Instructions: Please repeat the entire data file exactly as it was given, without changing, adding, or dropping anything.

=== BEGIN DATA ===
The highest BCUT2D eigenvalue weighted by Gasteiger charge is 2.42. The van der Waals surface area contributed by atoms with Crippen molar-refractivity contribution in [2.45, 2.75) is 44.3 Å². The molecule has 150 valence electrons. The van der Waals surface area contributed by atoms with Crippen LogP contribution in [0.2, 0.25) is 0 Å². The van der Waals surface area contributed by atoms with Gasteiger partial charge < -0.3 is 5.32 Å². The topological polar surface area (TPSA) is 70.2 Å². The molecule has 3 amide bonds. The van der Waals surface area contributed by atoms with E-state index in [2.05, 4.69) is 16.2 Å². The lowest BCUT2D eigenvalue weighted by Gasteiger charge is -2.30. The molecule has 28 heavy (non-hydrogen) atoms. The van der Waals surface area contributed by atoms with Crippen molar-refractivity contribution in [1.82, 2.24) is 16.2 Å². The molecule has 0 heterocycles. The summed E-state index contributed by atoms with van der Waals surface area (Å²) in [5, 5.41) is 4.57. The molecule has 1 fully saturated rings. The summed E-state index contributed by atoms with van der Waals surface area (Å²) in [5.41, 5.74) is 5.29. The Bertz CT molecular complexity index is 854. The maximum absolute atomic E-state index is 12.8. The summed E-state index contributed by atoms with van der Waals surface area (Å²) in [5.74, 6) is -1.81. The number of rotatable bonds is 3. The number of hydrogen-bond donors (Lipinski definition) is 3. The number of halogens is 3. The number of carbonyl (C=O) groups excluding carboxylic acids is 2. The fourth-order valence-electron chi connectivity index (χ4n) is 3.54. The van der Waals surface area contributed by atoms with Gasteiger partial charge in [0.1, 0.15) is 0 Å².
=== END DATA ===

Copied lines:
The highest BCUT2D eigenvalue weighted by Gasteiger charge is 2.42. The van der Waals surface area contributed by atoms with Crippen molar-refractivity contribution in [2.45, 2.75) is 44.3 Å². The molecule has 150 valence electrons. The van der Waals surface area contributed by atoms with Crippen LogP contribution in [0.2, 0.25) is 0 Å². The van der Waals surface area contributed by atoms with Gasteiger partial charge < -0.3 is 5.32 Å². The topological polar surface area (TPSA) is 70.2 Å². The molecule has 3 amide bonds. The van der Waals surface area contributed by atoms with E-state index in [2.05, 4.69) is 16.2 Å². The lowest BCUT2D eigenvalue weighted by Gasteiger charge is -2.30. The molecule has 28 heavy (non-hydrogen) atoms. The van der Waals surface area contributed by atoms with Crippen molar-refractivity contribution in [1.82, 2.24) is 16.2 Å². The molecule has 0 heterocycles. The summed E-state index contributed by atoms with van der Waals surface area (Å²) in [5, 5.41) is 4.57. The molecule has 1 fully saturated rings. The summed E-state index contributed by atoms with van der Waals surface area (Å²) in [5.41, 5.74) is 5.29. The Bertz CT molecular complexity index is 854. The maximum absolute atomic E-state index is 12.8. The summed E-state index contributed by atoms with van der Waals surface area (Å²) in [5.74, 6) is -1.81. The number of rotatable bonds is 3. The number of hydrogen-bond donors (Lipinski definition) is 3. The number of halogens is 3. The number of carbonyl (C=O) groups excluding carboxylic acids is 2. The fourth-order valence-electron chi connectivity index (χ4n) is 3.54. The van der Waals surface area contributed by atoms with Gasteiger partial charge in [0.1, 0.15) is 0 Å².